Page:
February 7, 2023
Ithaca, NY | 25°F


Library archives reopen after shutting down for months

After an abrupt closure and months of uncertainty, the Ithaca College Library will once again be taking requests to view the college’s archives — a collection of thousands of digital and physical records that preserve the ongoing history of the college.

Interim College Librarian Karin Wikoff announced Jan.18, that the Ithaca College Archives and Special Collections would be open to limited services for Spring 2022. For the entirety of Fall 2021 the archives were shut down after the elimination of the archivist position. Requests to access archives are currently only being taken through an online form located on the library’s website. Wikoff said the archives team will not be taking on any long-term research projects and they are limiting the service to two or three archive requests a week. 

For 33 years, Bridget Bower served as the college’s first and only college archivist. In June 2021, the college eliminated the archivist position and the service was temporarily shut down until the library could find a way to keep it running. Now, there is a three-person archivist team who work to maintain the archive service in addition to the ongoing responsibilities it has in their other positions. The archives team includes: Rachel Gay, cataloging and receiving specialist; Kate Payne, electronic resources and serials coordinator; and Terri Ann Coronel, electronic resources librarian. 

Gay currently works on the archives two days a week trying to rearrange the space and organize the boxes of backlogged physical copies.

“At this point, we’re creating a plan of if we don’t get an archivist but the hope is that sooner than later we’ll have somebody who’s employed for this position,” Gay said. “I know we may not be able to reach previous staffing levels but [the library needs] the archivist and there are other positions in the library that have gone unfilled.” 

Gay said she is handling all the work for the physical archives while Payne is focusing on the digital archives. Coronel has taken on the job of running the Digital Commons which is an online platform that features work like pre-prints, working papers, peer-reviewed journal articles, student honors papers, conference proceedings, data sets, presentations, film productions and images. 

Bower did everything herself — work Wikoff said accounted for more than a full-time job — until the college eliminated Bower’s position and she retired. In December 2020 the college notified Bower her position would be reduced to part time, although her responsibilities stayed mostly the same. She decided she would retire in March 2022 because of her reduced position, but the college informed her in May 2021 that her position was being completely eliminated. 

“We’ve just been sort of winging it ever since [Bower left], you know, whatever we can do to continue to preserve and make things work,” Wikoff said. “One area that is frustrating that we have not been able to do yet is to reestablish the broken ties of information flowing into the archives.”

Dave Maley, director of Public Relations, said there are currently no updates to the status of the archivist position. 

“The college is continuing to evaluate its archival needs, which include working to ensure the preservation of materials and gradually increasing access to the collections as is feasible over time,” Maley said via email.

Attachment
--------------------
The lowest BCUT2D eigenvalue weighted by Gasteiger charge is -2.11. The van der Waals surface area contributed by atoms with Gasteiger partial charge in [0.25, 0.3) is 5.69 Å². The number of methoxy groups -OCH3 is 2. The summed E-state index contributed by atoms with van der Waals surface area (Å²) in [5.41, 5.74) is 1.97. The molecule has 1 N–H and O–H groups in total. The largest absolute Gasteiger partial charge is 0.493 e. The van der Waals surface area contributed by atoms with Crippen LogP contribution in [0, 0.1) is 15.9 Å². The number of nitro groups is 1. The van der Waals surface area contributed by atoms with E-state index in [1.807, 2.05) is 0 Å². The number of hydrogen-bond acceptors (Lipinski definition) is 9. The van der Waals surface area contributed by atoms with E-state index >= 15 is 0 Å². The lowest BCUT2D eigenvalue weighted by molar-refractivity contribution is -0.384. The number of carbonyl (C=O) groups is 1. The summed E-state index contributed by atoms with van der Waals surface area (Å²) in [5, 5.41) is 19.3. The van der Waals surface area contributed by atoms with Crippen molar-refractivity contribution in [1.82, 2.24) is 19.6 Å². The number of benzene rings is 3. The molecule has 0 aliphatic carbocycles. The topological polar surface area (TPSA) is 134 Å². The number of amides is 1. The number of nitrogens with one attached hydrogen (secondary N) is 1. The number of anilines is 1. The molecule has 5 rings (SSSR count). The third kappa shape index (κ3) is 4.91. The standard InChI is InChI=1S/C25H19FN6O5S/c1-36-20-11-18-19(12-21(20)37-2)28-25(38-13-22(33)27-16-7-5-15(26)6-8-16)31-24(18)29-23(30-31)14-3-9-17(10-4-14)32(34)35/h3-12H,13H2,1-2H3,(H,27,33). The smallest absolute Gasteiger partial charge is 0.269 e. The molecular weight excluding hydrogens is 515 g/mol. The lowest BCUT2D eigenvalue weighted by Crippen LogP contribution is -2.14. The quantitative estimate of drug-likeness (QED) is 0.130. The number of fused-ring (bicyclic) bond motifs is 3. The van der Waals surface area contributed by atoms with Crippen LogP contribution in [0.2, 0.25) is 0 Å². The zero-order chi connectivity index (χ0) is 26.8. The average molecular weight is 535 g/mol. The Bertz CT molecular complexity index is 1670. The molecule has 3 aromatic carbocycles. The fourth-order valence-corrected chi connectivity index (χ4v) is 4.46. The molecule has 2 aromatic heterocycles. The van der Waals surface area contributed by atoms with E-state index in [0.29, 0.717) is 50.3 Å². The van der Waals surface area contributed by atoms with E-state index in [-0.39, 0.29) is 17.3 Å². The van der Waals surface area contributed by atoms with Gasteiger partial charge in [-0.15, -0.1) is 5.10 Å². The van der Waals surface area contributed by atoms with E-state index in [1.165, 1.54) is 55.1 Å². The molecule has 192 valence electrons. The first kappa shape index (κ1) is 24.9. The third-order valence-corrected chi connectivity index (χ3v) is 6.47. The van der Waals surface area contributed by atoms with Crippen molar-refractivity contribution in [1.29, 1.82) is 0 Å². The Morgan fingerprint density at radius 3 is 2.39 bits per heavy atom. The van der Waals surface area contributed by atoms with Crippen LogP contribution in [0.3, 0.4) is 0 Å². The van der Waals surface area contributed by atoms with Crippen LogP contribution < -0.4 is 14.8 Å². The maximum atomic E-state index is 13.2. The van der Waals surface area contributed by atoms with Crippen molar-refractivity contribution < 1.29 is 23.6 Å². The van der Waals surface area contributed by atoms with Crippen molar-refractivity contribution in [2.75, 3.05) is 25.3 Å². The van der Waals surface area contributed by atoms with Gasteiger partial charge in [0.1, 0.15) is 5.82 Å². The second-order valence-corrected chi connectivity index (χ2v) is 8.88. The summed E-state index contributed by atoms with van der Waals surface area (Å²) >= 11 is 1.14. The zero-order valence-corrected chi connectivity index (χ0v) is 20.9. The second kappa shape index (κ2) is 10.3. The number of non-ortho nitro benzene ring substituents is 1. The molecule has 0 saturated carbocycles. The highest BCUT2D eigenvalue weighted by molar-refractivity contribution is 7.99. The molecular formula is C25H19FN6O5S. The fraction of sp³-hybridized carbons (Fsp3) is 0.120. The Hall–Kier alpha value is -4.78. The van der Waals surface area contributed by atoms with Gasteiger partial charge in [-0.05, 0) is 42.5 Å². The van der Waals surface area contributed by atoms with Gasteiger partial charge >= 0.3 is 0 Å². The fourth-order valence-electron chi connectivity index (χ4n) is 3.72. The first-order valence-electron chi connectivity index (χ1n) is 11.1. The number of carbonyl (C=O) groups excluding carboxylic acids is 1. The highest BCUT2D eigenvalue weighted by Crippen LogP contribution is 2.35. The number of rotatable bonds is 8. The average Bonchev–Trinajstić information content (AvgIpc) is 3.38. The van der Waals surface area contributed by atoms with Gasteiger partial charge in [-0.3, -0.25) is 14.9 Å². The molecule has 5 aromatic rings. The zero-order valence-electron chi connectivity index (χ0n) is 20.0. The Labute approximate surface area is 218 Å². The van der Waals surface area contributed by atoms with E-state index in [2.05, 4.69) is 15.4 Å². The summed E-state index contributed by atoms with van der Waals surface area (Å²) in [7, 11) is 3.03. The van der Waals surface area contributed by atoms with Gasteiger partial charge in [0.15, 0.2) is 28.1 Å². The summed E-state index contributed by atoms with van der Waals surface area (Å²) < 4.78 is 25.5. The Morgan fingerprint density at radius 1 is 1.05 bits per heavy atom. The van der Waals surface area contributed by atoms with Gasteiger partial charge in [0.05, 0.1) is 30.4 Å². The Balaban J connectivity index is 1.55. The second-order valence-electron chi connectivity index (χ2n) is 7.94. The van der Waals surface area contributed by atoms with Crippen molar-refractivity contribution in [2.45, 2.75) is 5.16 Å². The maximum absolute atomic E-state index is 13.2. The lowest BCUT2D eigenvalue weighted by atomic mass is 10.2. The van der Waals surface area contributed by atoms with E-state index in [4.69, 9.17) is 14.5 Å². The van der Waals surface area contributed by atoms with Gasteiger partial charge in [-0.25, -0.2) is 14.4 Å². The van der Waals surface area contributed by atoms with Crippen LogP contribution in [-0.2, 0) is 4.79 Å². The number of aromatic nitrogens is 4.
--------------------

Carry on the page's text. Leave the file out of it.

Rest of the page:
Wikoff said a massive amount of work has been put into reopening the archives, especially since Bower was the only one who had a grasp on where materials are located in the archives and what the job entails. The issue now is that there was a period of time between Bower leaving and the archivist team getting their footing where new records and information were not being received by the library. Wikoff said filling in information from the missing time period will be a big project.

As of July 5, 2021 the College Archives and Special Collections reported to have around 2,300 boxes and at least 200,000 digital objects — all different kinds of records related to Ithaca College like recorded sports games, photos, event flyers, protest signs and issues of college publications.

Cathy Michael, communications librarian at the college, said it will take time to get the archives processes running as smoothly. She said if she went to a college event she used to sometimes take flyers or pamphlets and bring them to Bower in the library for the archive. 

“It’s really a way to keep track of the history of the college itself,” Michael said. “So, remembering the faculty, remembering the programs, collecting some of the documents and ephemera.”

Michael said that after Bower left, older physical copies of student transcripts were moved to the Office of the Registrar instead of being in the archives. She said Bower’s work needed to be picked up by someone and some pieces were delegated.

Wikoff said Bower did not have enough time to fully train them about the details of the archives, so Bower made a video of herself walking through the aisles of archives and telling the remaining staff what they needed to know. Wikoff said the conversations she has had with administration lead her to believe they understand the value of having a full-time archivist position. She said she thinks because of the college’s financial situation they are not able to reinstate the position.

“It is my hope, of course, that at some point in the not too distant future Ithaca College will get back on its financial feet and they’ll allow us to rehire an archivist,” Wikoff said. “I haven’t been promised that but that’s really the only way that we’re ever going to be able to have full service again.”

Lorien Tyne can be reached at ltyne@ithaca.edu